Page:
One year ago yesterday, Terry Anderson, the Associated Press bureau chief in Beirut, was dropping off a photographer at his home around 8 in the morning after a game of tennis when three gunmen forced Anderson out of his car and kidnaped him.

During this past year, Anderson's sister Peggy Say, 45, has put aside being a social worker and a college student to take on something else:

"Getting my brother out of Lebanon has been my job for the past year," she said yesterday, in Washington to participate in a service and vigil to remember her brother and the six other hostages.

In that year, Say has traveled here numerous times from her home in Batavia, N.Y., and kept in contact with the families of other hostages held in Beirut; she has called for more aggressive U.S. government action to get the hostages out; she has gotten angry at President Reagan, and she has put all her hope in Terry Waite, aide to the archbishop of Canterbury and a proven negotiator in other international crises.

At times, she has been euphorically high with hope that her brother was coming home, and she has made the "very long" trip back down when he didn't. "We kind of level out and then we promise ourselves that we will never let our hopes get that high," she said, "and then we get some word -- and they go up again."

And yesterday -- her brother still not home, her job uncompleted -- after another church service full of hope and pain, where the pews were once again decorated with yellow ribbons, she said, "I feel real comforted by the faces I saw in church today -- State Department officials, families of hostages, former hostages, officials of the Associated Press. I think it's a day Terry would really appreciate and be touched by."

There are seven hostages -- six American and one British -- still held in Beirut. Eric Jacobsen, 29, the son of a hostage, read the roll call of names from the pulpit of the New York Avenue Presbyterian Church.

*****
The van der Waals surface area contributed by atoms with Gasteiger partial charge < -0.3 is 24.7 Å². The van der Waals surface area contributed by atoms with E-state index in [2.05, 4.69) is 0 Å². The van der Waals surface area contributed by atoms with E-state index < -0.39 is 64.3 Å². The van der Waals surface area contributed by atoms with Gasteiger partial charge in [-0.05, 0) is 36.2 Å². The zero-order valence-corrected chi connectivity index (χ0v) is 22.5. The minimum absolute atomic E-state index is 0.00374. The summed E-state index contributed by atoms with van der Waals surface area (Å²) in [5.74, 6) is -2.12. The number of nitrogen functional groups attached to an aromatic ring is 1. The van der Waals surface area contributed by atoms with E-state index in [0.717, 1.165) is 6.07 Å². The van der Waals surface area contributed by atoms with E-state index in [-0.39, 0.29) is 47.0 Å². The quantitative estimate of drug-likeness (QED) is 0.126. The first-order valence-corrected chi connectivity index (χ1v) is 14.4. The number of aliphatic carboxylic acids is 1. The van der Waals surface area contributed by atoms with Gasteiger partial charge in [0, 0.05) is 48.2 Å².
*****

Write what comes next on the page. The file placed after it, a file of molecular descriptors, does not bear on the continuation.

"I think the purpose of roll call is to humanize and put a face to a pretty faceless thing called 'hostage,' " he said from the pulpit of the church. "I could probably talk for hours on end about each of these men and still not show you their faces. The only way to do that is to bring them home."

In addition to Anderson, there is David Jacobsen -- Eric's father -- the administrator of the American University Hospital, kidnaped in May 1985. There is the Rev. Martin Lawrence Jenco, the head of Catholic Relief Services, kidnaped in January 1985; there is Thomas Sutherland, dean of the agriculture school at the American University in Beirut, who was kidnaped in June 1985; there is Peter Kilburn, a librarian at the American University, missing since December 1984; there is William Buckley, a political officer at the U.S. Embassy in Beirut. There is British journalist Alec Collett, working on a three-month assignment as information consultant for the U.N. Relief and Works Agency, who was kidnaped south of Beirut on March 25, 1985.

Islamic Jihad, a shadowy Shiite fundamentalist group, claims to have abducted Jacobsen, Sutherland, Anderson and Jenco -- who, families have been told, are being held together. Last fall, Islamic Jihad announced they had killed Buckley and released a photograph of what they said were his remains. The U.S. government says this does not prove his death. As for Kilburn, a relative, Rose Kilburn, said yesterday, "We know that he's alive."

Last September, Islamic Jihad released the Rev. Benjamin Weir, Presbyterian minister.

The service -- and the candlelight vigil yesterday evening in Lafayette Park -- were sponsored by the American Hostage Committee (an organization formed by the families), "No Greater Love," and the National Organization for Victim Assistance (NOVA).

Their goal -- aside from getting the hostages home -- is straightforward: They don't want people to forget.

Jeremy Levin, the Cable News Network bureau chief in Beirut who was held hostage for 11 months before he escaped in February 1985, told the church crowd, "In my fifth week of captivity I had a complete and profound spiritual awakening."

Reading from the pocket-size red Bible that his captors gave him -- and which he showed the congregation yesterday -- Levin found strength and comfort, he said. "Despite the chain and locks on the door, I was free."

The Rev. Jesse Jackson, the guest preacher yesterday, compared building foreign policy around the fate of the seven hostages to Jesus exhorting the publicans to leave their "99 sheep" in search of the lost ones.